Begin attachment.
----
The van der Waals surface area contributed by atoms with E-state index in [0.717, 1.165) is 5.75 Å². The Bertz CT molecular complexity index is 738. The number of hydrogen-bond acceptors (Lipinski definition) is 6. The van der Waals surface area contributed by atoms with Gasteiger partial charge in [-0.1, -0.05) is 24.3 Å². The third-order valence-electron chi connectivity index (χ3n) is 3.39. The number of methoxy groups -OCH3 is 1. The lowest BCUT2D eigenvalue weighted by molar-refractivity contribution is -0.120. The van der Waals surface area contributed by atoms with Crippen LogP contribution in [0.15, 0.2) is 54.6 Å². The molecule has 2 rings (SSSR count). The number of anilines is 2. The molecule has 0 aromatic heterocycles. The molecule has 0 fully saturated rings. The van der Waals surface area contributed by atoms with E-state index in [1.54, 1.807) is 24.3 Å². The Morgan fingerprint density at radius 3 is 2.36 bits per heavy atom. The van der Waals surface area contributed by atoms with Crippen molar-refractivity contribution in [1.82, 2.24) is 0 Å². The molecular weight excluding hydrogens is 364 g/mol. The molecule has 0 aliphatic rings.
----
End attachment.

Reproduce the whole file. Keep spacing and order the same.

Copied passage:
The van der Waals surface area contributed by atoms with E-state index in [0.717, 1.165) is 5.75 Å². The Bertz CT molecular complexity index is 738. The number of hydrogen-bond acceptors (Lipinski definition) is 6. The van der Waals surface area contributed by atoms with Gasteiger partial charge in [-0.1, -0.05) is 24.3 Å². The third-order valence-electron chi connectivity index (χ3n) is 3.39. The number of methoxy groups -OCH3 is 1. The lowest BCUT2D eigenvalue weighted by molar-refractivity contribution is -0.120. The van der Waals surface area contributed by atoms with Crippen LogP contribution in [0.15, 0.2) is 54.6 Å². The molecule has 2 rings (SSSR count). The number of anilines is 2. The molecule has 0 aromatic heterocycles. The molecule has 0 fully saturated rings. The van der Waals surface area contributed by atoms with E-state index in [1.54, 1.807) is 24.3 Å². The Morgan fingerprint density at radius 3 is 2.36 bits per heavy atom. The van der Waals surface area contributed by atoms with Crippen molar-refractivity contribution in [1.82, 2.24) is 0 Å². The molecular weight excluding hydrogens is 364 g/mol. The molecule has 0 aliphatic rings.